Mobile Media Lab is GO!

After spending the best part of three months in The Edge’s basement, the time has come to release The Edge’s latest creation into the wild!

The Mobile Media Lab has been in development since late 2012 and has taken the combined brains of our Programming team and eaten most of  the output from our 3D printer, so I thought I’d put together a quick Q&A to introduce the project.

What is the MML?

Physically — its a box. A very strong, portable waterproof box that contains the essentials for a mobile multiuser media creation lab. The current MML spec is eight iPad minis, a macbook air, a custom charge/sync station and various other bits and bobs, software and hardware in a Pelican Storm IM2500 case.

Conceptually — to take a line from the official project outline;

The Mobile Media Lab (MML) project is run by The Edge, State Library of Queensland and aims to develop a regional model of community responsive content creation for young indigenous participants in Rockhampton, Queensland.

Practically —  it means that The Edge is outreaching to provide opportunity, expertise and equipment to do its part in fulfilling the State Library of Queensland’s mission.  Output from the MML will range from complete video and music production to digital art, storytelling, web publishing and more.

Hang on — isn’t that just a bunch of iPads in a road case? What makes it special?

While the hardware is essentially off the shelf – the key part of what makes the MML a ‘lab’ rather than just a charging box is the emphasis on multi user creation, robust media sharing, and expert devised workshops and  training programs. The lab will leave The Edge with content and workshops preloaded and expert assistance available.   And we spent a lot of design time getting everything into a carry-on size case. And printing things out on our 3D printers.

So why iPads? Why not a few laptops — surely a more productive experience? Or android tablets?

Running workshops for years on various creative subjects —  we have come to realise that a large part of almost any workshop can be thought of as ‘point and click’ time where the facilitator is going through menus, ticking boxes, opening and shutting windows. In short — dealing with the basics of a GUI and OS.   Part of the joy of small screens is that most of this has been stripped away by necessity and  the app and OS designers have thought long and hard about how best to do this. If you want to take a photo on a pad or phone device — you touch a picture that represents an camera – no mouse point, double click to open programme.  This is a trivial example — but a photo editing/retouching app like snapseed or a sound mangler like samplr make incredibly complex  manipulation of pictures and sound as close to intuitive as possible. To the point where I feel old just thinking about how hard it used to be to get these kinds of results!  It feels obvious that in a few generations time, having a screen that you can’t touch will be the unusual thing, so why buck the trend?   iOS over android was a fairly straight forward choice in the initial planning stages. Android couldn’t take the realtime audio requirements of the kind of apps we need to use. Finally, form factor and weight considerations means an iPad based lab can actively engage between 8 – 16 participants, with a carry on luggage size amount of kit.  While it is possible to carry 6 laptops and assorted support gear, or load a roadcase with a sound system into a van, lugging around so much gear is bad for our backs and eventually for the gear itself. This time we took a modular approach, built around ‘add-on packs’ that can be community sourced and provided, or even built as part of MML workshops or The Edge’s programming.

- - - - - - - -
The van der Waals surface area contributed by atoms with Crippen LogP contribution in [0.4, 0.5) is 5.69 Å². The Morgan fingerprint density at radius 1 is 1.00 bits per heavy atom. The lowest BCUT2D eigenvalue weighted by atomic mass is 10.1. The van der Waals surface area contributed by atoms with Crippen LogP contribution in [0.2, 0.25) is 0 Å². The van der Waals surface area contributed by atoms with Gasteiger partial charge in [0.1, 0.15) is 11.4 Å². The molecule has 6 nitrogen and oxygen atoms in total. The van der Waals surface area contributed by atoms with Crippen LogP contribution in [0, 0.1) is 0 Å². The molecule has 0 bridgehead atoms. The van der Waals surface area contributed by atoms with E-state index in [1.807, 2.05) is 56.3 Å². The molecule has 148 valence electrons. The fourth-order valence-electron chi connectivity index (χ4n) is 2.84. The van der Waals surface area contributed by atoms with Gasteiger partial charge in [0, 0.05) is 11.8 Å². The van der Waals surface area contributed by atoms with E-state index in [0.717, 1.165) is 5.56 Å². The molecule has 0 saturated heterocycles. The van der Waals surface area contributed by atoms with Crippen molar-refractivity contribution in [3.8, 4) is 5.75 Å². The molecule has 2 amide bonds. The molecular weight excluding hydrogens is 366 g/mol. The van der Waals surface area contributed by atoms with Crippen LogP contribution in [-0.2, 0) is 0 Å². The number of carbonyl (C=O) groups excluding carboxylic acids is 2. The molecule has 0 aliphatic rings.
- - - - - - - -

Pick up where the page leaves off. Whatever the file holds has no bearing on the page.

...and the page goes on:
Who is it For?

The lab is part of a framework for engaging young indigenous people in media creation in regional Queensland.  Our initial engagement in Rockhampton will be based around working with Durumbal Community Youth Services, who have graciously offered their workers and facilities for us to start our workshops and training series.  Rockhampton Regional Council  and Creative Capricorn will help us put the lab into the community, supplying booking system, space to work and contact and links with existing creative types. Also ABC Open Capricornia is keen for their participants to use the lab for their various exciting projects.

Where is it going to be in use?

Currently the lab has been travelling between The Edge and Rockhampton, with a couple of excursions for testing to Stradbroke Island (working with the outstanding folk from SLQ Kuril Dhagan) and to the Mini Maker Faire in Adelaide.

What is the future?

By June this year we anticipate the MML will be in full use in the community, with all training and hand over complete, and the lab will be living in Rocky.  We will provide in-person training and continual development. At the end of the process The Edge will make freely available DIY plans to create a MML and in the process we will have moved on to Version II — stronger, faster, smarter, and maybe even smaller than before.  Along the way we will be working with other parts of SLQ

Over the next few weeks I’ll be going into details, exploring the design process, the parts, the build, the software, the apps, and the workshops – keep an eye on this space.

 

 

 

 

 

 

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